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Pristine Classical:  the finest historic recorded music, remastered to award-winning acclaim

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Cortot Concertos Volume Two: Schumann & Bach

"The Brandenburg, with its soloists, is as napable as strawberries and cream. These players, a-tiptoe in elegance and phrase-pointing, are a happy team. The long cadenza for the pianist is reticently done. The tone records rather less fully than in many discs. There is no showiness anywhere. That allows us to enjoy the shaping of the music—Bach’s and theirs. The second movement (side 3), for the trio alone, is an everlasting retreat of beauty; and the finale sets—perhaps not the feet, but the heart dancing." - The Gramophone, 1933

The major work here is Cortot's pioneering first recording of Bach's six Brandenburg Concertos, made in Paris between 1931 and 1933, in which he conducts and, in the fifth concerto, performs at the piano keyboard as soloists alongside violinist Jaques Thibaud and flautist Roger Cortet (he may well also have provided harpsichord continuo elsewhere - this was not noted). This double-CD also includes Cortot's 1927 recording of the Schumann concerto with the LSO and Landon Ronald, plus Cortot's own piano arrangement of Bach's Organ Concerto No. 5 from 1937.

SCHUMANN Piano Concerto
BACH Brandenburg Concertos
BACH (arr. Cortot) Organ Concerto No. 5

Alfred Cortot, piano, conductor
London Symphony Orchestra
Landon Ronald, conductor
Gabriel Bouillon, violin
Roger Cortet, flute
Jacques Thibaud, violin
Orchestre de l'Ecole Normale de Musique de Paris

Recorded 1927-1937 
PASC447 (2hr 0:27)


Bruno Walter: previously unissued Bruckner and Strauss

"What adjectives shall we apply to this, Bruckner’s last symphony? It is the one of which he finished three movements, praying the Lord God to accept his Te Deum for the final movement, if he did not live to finish the score. And this has been followed on some occasions. But the better plan, as this incomplete symphony stands today, seems to be to perform the three instrumental movements as they are, without a finale. And we will discount adjectives about the work, pro or con, and content ourselves for the moment with a conditional clause: if we are to have Bruckner, let it be as he is interpreted by Mr. Walter" - New York Times, 3 Feb 1950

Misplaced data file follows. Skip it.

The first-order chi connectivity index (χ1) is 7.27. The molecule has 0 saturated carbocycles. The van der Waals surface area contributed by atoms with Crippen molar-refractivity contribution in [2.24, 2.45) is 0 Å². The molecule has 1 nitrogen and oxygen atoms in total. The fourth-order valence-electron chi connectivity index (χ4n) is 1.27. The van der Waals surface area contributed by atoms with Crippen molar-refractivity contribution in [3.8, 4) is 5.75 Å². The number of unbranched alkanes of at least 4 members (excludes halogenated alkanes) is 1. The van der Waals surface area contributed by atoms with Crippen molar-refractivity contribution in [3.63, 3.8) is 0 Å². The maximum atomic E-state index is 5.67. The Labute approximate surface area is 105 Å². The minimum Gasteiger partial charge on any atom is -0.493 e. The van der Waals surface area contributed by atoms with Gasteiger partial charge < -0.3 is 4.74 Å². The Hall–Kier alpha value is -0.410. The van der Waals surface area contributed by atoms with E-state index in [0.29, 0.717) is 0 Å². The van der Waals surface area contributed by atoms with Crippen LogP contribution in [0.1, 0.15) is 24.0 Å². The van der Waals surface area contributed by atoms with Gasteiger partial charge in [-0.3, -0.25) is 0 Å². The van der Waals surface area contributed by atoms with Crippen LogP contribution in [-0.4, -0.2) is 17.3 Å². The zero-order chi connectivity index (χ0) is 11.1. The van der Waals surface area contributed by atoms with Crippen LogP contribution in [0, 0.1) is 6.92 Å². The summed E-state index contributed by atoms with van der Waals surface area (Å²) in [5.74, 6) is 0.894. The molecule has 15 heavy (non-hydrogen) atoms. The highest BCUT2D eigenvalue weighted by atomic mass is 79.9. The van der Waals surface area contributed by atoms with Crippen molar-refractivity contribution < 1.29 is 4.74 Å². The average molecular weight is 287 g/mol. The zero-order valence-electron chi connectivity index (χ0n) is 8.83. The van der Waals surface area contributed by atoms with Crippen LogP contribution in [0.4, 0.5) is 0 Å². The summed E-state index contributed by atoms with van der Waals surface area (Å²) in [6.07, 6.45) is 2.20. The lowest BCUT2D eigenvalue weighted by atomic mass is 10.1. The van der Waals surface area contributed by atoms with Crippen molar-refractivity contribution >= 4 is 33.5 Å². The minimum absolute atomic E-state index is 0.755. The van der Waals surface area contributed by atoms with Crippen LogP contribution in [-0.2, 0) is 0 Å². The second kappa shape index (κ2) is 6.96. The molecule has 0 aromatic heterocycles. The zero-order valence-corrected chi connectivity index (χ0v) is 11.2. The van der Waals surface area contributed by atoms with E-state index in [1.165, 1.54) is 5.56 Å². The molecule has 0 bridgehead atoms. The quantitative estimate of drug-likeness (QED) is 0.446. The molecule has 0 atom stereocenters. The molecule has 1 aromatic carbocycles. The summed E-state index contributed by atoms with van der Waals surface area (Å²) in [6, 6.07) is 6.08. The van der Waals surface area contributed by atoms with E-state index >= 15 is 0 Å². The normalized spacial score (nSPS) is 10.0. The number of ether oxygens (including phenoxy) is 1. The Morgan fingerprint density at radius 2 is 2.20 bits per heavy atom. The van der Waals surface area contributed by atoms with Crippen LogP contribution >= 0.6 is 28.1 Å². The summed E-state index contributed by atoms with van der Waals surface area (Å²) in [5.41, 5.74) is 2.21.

Could this be Bruno Walter's finest Bruckner 9 ever? The collector and Walter expert who provided these recordings stated his firm opinion that it is - a live recording preserved, unheard, for 65 years, now XR remastered for Pristine by Andrew Rose and sounding magnificent.

It's accompanied by even rarer musical fare: only two recordings are known of Walter conducting Strauss's Till Eulenspiegel, and this - the better performance of the two - has likewise been the preserve of a small handful of collectors until now. A very special treat indeed!

BRUCKNER Symphony No. 9
R. STRAUSS Till Eulenspiegels lustige Streiche

Bruno Walter, conductor
Philharmonic-Symphony Orchestra of New York

Recorded 1950 & 1954
PASC446 (65:47)


Charles Munch: Complete New York Philharmonic Recordings

The recordings in this collection document a brief but memorable collaboration in the histories of Charles Munch and the New York Philharmonic. Munch began a two-week stay with the Philharmonic on January 23, 1947. The response from audience, critics and orchestra alike was ecstatic. The backstage reception at the end of his stay was reported to have rivaled that given to Arturo Toscanini at his departure from the ensemble. 

Each work is significant in Munch’s repertoire.  He never made a commercial recording of any Mozart symphony, usually being relegated on disc to concerto accompaniments.  His only other recording of Liszt was a wartime set of the First Concerto; and despite his many discs of French repertoire, he never recorded any Chabrier at all.

“I first met this symphony two years ago, when Eugene Goossens played it at a Festival Hall concert. The Münch performance here recorded is a better one, and it emerges from the loudspeaker with great tonal splendour.”
-The Gramophone 

SAINT-SAËNS: Symphony No. 3, “Organ”
D’INDY: Symphony on a French Mountain Air
MOZART: Piano Concerto No. 21
MOZART: Symphony No. 35, “Haffner”
LISZT: Piano Concerto No. 2
CHABRIER: Bourée Fantasque

Charles Munch conductor
Robert Casadesus piano
Édouard Nies-Berger organ
Walter Hendl and Arthur Schuller piano
Philharmonic-Symphony Orchestra of New York

Recorded 1947/48
PASC448 (2hr 12:55)

Pristine Classical - what the reviewers say:

These transfers represent such clean, careful, and intelligent work that they still demand to be heard" - Fanfare
"Pristine Audio is to be commended for their stunning remastering" - Classical CD Review
"Recording quality such as could only be dreamed of back then..." - MusicWeb International
"The Pristine sound has a clarity, body, presence and focus..." - International Record Review
"Quite a revelation - they've done an amazing job!" - CD Review, BBC Radio Three
"Studio 8-H is transformed into a free, open space, as beautifully atmospheric as the originals were dead" - Classical Recordings Quarterly
"The SACD was nice, but next to the Pristine remasterings, the piano was rather wooden-sounding and somewhat opaque..." - Audiophile Audition

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